If a Mardi Gras beetle went scurrying by, you might not give it a second glance. But as a new technology reveals, the insect deserves a closer look. Zoom in and you can see streams of iridescence that it make it worthy of its vibrant name.
The Macropod is a 3-D imaging system that produces high-resolution pictures of tiny, exquisite objects. College friends Mark Smith, Daniel Saftner, and Annette Evans first used it to photograph a parasitized cocoon. To create a perfectly focused image, they took multiple exposures of the subject, while reducing vibrations and optimizing the use of light. The exposures were then layered and stitched together by a computer. In the end the three researchers were left with a horde of caterpillar-eating wasps, and a 3-D image that was sharp and abound with details.
Now, the trio is working to bring their 15-pound, portable camera to the masses. They've won competitions throughout Connecticut, and are raising funds for their company, Macroscopic Solutions, through a Kickstarter campaign that ends Friday.
"The Macropod is relatively easy to use, costs less, and performs better" than industry alternatives, says Smith, who is a co-founder and managing partner. It can be used for video and broader landscape shots.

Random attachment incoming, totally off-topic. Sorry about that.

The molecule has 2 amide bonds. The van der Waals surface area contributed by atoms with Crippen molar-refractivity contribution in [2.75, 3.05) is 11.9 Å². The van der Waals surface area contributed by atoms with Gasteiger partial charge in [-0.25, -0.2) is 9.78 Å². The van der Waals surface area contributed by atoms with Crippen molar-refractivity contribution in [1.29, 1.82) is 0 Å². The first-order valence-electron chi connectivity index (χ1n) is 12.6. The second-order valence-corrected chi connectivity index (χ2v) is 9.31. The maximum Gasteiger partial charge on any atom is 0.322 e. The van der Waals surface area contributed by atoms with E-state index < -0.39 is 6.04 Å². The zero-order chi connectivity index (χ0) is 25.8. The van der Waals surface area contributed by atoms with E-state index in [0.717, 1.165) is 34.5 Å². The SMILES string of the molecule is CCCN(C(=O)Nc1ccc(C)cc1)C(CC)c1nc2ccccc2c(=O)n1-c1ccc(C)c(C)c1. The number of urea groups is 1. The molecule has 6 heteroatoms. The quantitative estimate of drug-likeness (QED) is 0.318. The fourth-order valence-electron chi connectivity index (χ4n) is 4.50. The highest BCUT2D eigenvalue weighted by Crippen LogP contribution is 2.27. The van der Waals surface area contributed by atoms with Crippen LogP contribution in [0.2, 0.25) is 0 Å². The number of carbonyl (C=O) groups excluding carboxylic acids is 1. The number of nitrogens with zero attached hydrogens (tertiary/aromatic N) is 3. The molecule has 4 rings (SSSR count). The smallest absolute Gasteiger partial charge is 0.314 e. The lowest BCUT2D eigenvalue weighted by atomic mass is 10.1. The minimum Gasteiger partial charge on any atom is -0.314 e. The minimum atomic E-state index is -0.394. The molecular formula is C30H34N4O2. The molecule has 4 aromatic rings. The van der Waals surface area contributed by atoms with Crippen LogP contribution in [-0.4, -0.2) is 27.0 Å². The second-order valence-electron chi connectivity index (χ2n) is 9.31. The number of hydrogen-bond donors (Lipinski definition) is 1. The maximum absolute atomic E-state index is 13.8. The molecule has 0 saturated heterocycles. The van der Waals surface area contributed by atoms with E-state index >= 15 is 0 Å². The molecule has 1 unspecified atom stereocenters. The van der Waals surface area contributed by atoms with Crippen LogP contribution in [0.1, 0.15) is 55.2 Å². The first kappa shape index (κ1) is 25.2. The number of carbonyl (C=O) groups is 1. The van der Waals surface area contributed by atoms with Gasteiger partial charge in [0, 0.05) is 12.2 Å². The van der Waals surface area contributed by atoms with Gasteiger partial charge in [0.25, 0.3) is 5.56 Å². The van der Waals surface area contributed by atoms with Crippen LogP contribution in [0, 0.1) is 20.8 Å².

The color-rich, hi-res images it produces could prove to be a valuable tool for a variety of scientific vocations, including entomologists, embryologists, geologists, engineers, and even techno-nerds in Silicon Valley, says Smith. And putting Macropod in the hands of students and teachers could open up a whole new world of exploration and education.
The uses aren't just limited to this planet either. Smith dreams of shipping his camera to Mars via rover. On the red planet it would collect data for printing 3D alien objects back on Earth.
Now that's some far-out technology.